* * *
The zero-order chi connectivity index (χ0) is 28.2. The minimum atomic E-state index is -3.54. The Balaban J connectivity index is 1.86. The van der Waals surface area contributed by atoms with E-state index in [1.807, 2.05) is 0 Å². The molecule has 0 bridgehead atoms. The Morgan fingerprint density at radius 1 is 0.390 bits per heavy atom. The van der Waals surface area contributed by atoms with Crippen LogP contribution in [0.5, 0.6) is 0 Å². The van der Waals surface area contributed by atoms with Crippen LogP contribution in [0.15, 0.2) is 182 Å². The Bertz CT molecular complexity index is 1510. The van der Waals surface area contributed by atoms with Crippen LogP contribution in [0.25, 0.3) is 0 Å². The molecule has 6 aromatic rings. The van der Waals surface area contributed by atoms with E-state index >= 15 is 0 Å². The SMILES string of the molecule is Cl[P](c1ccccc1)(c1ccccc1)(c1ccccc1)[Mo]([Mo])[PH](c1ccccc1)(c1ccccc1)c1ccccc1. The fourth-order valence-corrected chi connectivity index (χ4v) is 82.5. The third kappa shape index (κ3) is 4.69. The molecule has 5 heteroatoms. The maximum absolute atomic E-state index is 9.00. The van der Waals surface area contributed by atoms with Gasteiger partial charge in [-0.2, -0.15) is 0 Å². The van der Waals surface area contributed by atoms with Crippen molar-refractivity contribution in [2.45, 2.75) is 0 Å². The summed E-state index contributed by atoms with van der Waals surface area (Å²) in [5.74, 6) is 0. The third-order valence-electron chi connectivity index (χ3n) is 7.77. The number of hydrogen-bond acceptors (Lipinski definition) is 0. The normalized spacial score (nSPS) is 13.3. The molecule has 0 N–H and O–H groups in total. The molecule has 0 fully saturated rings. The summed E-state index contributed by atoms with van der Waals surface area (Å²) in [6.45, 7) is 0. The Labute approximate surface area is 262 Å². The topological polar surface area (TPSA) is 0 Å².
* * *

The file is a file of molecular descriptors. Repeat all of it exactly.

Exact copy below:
The zero-order chi connectivity index (χ0) is 28.2. The minimum atomic E-state index is -3.54. The Balaban J connectivity index is 1.86. The van der Waals surface area contributed by atoms with E-state index in [1.807, 2.05) is 0 Å². The molecule has 0 bridgehead atoms. The Morgan fingerprint density at radius 1 is 0.390 bits per heavy atom. The van der Waals surface area contributed by atoms with Crippen LogP contribution in [0.5, 0.6) is 0 Å². The van der Waals surface area contributed by atoms with Crippen LogP contribution in [0.15, 0.2) is 182 Å². The Bertz CT molecular complexity index is 1510. The van der Waals surface area contributed by atoms with Crippen LogP contribution in [0.25, 0.3) is 0 Å². The molecule has 6 aromatic rings. The van der Waals surface area contributed by atoms with E-state index >= 15 is 0 Å². The SMILES string of the molecule is Cl[P](c1ccccc1)(c1ccccc1)(c1ccccc1)[Mo]([Mo])[PH](c1ccccc1)(c1ccccc1)c1ccccc1. The fourth-order valence-corrected chi connectivity index (χ4v) is 82.5. The third kappa shape index (κ3) is 4.69. The molecule has 5 heteroatoms. The maximum absolute atomic E-state index is 9.00. The van der Waals surface area contributed by atoms with Gasteiger partial charge in [-0.2, -0.15) is 0 Å². The van der Waals surface area contributed by atoms with Crippen molar-refractivity contribution in [2.45, 2.75) is 0 Å². The summed E-state index contributed by atoms with van der Waals surface area (Å²) in [5.74, 6) is 0. The third-order valence-electron chi connectivity index (χ3n) is 7.77. The number of hydrogen-bond acceptors (Lipinski definition) is 0. The normalized spacial score (nSPS) is 13.3. The molecule has 0 N–H and O–H groups in total. The molecule has 0 fully saturated rings. The summed E-state index contributed by atoms with van der Waals surface area (Å²) in [6.45, 7) is 0. The Labute approximate surface area is 262 Å². The topological polar surface area (TPSA) is 0 Å².